RISC-V Lagarto is First Open Source Chip Developed in Spain

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The Barcelona Supercomputing Center has coordinated the manufacture of the first open source chip developed in Spain. Built with TSMC’s 65-nanometer transistors, their RISC-V based Lagarto chip a key step in the center’s strategy to become a benchmark in the open source hardware technologies’ field developed in Europe.

Lagarto is an important step in the search of the BSC, led by the center’s director, Mateo Valero, to develop European computing technology. This project is based on the premise that the instruction set of the future processors must be open source to ensure transparency and minimize dependence. ISAs constitute the basic set of machine language instructions that a processor can understand and execute and is, therefore, the meeting point between software and hardware. The fact that they are open is intended to circumvent the possibility of chips incorporating backdoors or instructions that may be detrimental to the security or privacy of users.

Open source hardware is a possibility that has emerged in recent years and has the potential to be as disruptive as Linux was once, an open source software paradigm. If Linux managed to lessen the dependence of users in large companies providing software and software applications, it is envisioned that hardware based on ISAs open source can do the same in their own field.

Lagarto is the first chip with ISA open source developed in Spain and is an embryo of what the BSC intends the European processor to be. The objective of the project was to show that the BSC, which is firmly committed to the development of a processor “made in Europe” is able to create these technologies, and we have succeeded indeed”, stresses Mateo Valero.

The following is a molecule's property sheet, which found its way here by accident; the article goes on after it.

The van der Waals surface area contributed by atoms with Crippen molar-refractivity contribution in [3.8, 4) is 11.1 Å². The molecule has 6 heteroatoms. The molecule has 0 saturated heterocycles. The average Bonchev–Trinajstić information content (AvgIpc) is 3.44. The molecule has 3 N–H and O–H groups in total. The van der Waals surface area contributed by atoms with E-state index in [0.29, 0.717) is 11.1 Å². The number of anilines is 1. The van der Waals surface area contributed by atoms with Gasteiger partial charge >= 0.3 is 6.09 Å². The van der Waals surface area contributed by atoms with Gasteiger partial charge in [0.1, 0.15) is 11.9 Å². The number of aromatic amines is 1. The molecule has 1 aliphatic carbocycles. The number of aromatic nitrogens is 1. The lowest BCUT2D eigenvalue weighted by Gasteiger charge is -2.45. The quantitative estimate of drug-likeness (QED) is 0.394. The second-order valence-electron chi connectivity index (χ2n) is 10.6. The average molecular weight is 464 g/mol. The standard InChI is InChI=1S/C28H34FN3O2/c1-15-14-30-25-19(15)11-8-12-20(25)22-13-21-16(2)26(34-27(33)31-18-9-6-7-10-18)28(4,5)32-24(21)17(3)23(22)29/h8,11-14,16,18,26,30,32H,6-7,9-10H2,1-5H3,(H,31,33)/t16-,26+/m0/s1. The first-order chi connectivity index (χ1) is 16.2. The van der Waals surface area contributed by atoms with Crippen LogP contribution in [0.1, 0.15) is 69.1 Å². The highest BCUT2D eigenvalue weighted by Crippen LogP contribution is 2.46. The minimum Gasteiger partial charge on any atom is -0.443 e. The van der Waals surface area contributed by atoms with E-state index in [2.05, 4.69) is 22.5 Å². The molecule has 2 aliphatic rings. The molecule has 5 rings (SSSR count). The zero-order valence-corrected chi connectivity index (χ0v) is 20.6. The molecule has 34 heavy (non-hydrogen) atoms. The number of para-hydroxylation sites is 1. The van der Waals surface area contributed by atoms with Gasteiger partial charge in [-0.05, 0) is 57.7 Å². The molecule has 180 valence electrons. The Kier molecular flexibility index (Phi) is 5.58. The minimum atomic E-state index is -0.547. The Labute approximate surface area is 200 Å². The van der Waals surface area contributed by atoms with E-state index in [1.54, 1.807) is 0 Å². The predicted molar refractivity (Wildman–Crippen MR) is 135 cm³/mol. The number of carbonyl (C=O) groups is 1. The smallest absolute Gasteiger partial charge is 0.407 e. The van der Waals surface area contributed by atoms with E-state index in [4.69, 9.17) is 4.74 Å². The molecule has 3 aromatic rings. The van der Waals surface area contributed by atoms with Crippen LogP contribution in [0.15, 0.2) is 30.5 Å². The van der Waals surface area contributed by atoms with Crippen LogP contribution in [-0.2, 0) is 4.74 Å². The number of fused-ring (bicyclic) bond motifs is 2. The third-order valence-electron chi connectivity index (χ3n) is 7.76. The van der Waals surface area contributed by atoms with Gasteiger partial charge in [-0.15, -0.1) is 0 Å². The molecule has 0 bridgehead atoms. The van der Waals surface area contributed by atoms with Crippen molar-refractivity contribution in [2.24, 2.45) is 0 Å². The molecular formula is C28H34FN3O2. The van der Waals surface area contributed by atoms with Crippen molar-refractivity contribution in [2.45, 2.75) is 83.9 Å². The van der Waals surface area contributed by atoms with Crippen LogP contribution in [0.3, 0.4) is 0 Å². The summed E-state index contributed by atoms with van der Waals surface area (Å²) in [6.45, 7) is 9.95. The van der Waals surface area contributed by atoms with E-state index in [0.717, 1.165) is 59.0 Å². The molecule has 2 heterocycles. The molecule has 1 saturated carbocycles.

The initial design of Lagarto comes from the Centro de Investigación en Computación of the Mexican IPN, a center with which the BSC has maintained a close collaboration for years. Based on an initial academic design, a team of 30 researchers from the IPN itself, the BSC, the Centro Nacional de Microelectrónica of the CSIC and the Computer Architecture (DAC) and Electronic Engineering Departments of the UPC have worked for nearly two years to manufacture an open ISA RISC-V processor. The team has been coordinated by Miquel Moretó, head of the Runtime Aware Architectures group of the BSC and researcher Ramón y Cajal of the DAC, and has produced results superior to those expected.

Project Timeline

At the beginning of 2018, the BSC, in collaboration with the Mexican center CIC-IPN, redesigned the initial Lagarto segmented processor, which was based on a MIPS architecture, to convert it into a RISC-V architecture, the open source ISA chosen by the BSC for its chip projects with open architectures, and added to the initial design several modules necessary to turn it into an operational design.

In September of the same year, with the completed and tested design based on simulations, the two centers began a collaboration with the Department of Electronic Engineering at the School of Telecommunications Engineering of Barcelona of the UPC and the Centro Nacional de Microelectrónica of the CSIC to carry out the synthesis part of the project (convert the simulated models into designs based on interconnected hardware components and oriented to their materialization) and their physical design (convert those descriptions to the corresponding geometric drawings of the masks necessary for their manufacture as an integrated circuit or chip) The objective of these phases was to move from digital models or designs to their physical materialization through the corresponding semiconductor technologies, in this case TSMC 65 nanometers.

In May 2019, the final design was sent to EUROPRACTICE, a platform created by the European Commission to boost the development of intelligent integrated systems with microelectronic technologies, and this fall 100 “Lagartos” arrived in Barcelona, where the testing process began.

Lagarto is an embryo of what the BSC intends the European processor to be. The BSC plans to create open source chips developed in Europe and suitable for high-performance computing, Internet of Things and other domains, continue with other projects such as the exascale experimental platform associated with MareNostrum 5 (MEEP), which will begin its work in January, the European Laboratory of Open Computing Architectures (LOCA) and the DRAC project, among others.

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